Whole Grain! Multi-Grain! 12-Grain! Ancient Grain! Natural Grain! Sounds like good stuff, right? But alas, those clever product marketers have found ways to work around the already less-than-restrictive FDA whole grain labeling laws to entice consumers into thinking that their product is healthier than it actually might be. Few if any of these labels actually means you are getting all the good stuff (aka, fiber, vitamins phytochemicals) of the “whole” grain… endosperm, germ… and bran. For example, “multi-grain” just means they used multiple types of grains to make the product, but all of the “grains” could just be highly processed flours. So what’s a Nourish-to-Flourisher to do?
Lucky for us, those scientists at Harvard School of Public Health are oh-so-much more cleverer. They did a study on consumer grain products and determined that the 10:1 carb-to-fiber (similar ratio in actual whole grain) criteria was the best way to ensure the product itself not only had higher fiber but was also had lower sugar, sodium and trans fat. And the best part is, all the info you need is on the product label. So, let’s do this at home, shall we?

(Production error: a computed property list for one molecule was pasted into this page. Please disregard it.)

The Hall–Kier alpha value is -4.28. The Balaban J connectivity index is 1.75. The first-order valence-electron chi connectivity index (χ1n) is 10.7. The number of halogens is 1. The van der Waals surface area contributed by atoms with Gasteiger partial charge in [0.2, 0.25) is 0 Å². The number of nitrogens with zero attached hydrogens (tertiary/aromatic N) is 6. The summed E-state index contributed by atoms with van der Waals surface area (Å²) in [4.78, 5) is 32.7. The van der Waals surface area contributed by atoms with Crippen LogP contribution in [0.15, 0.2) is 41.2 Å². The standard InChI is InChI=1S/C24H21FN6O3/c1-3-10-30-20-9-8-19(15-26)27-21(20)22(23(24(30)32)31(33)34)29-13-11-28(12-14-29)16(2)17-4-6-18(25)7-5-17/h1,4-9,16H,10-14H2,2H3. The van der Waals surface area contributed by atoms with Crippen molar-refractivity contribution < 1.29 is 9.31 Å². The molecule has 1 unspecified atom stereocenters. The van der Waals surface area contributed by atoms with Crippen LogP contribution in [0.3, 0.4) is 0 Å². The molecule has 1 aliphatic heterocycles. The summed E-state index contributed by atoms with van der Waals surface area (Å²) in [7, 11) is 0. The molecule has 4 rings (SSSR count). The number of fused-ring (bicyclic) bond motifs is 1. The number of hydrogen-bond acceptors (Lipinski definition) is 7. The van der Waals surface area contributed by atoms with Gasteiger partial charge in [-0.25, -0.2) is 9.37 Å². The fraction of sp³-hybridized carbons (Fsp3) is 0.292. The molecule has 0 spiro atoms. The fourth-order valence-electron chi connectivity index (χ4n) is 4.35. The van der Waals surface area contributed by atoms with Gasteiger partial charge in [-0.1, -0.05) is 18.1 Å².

Find a whole grain product and check out the nutrition label. Go to the “Total Carbohydrates” bolded line and find the amount of grams (my product has 24g). Divide this number by 10 (I come up with 2.4) Then go to the Fiber line and if it is equal or more then this number, your product passes the test. My Fiber line is at 4g, so I’m feeling pretty good about my item…how did you do?
June 15, 2015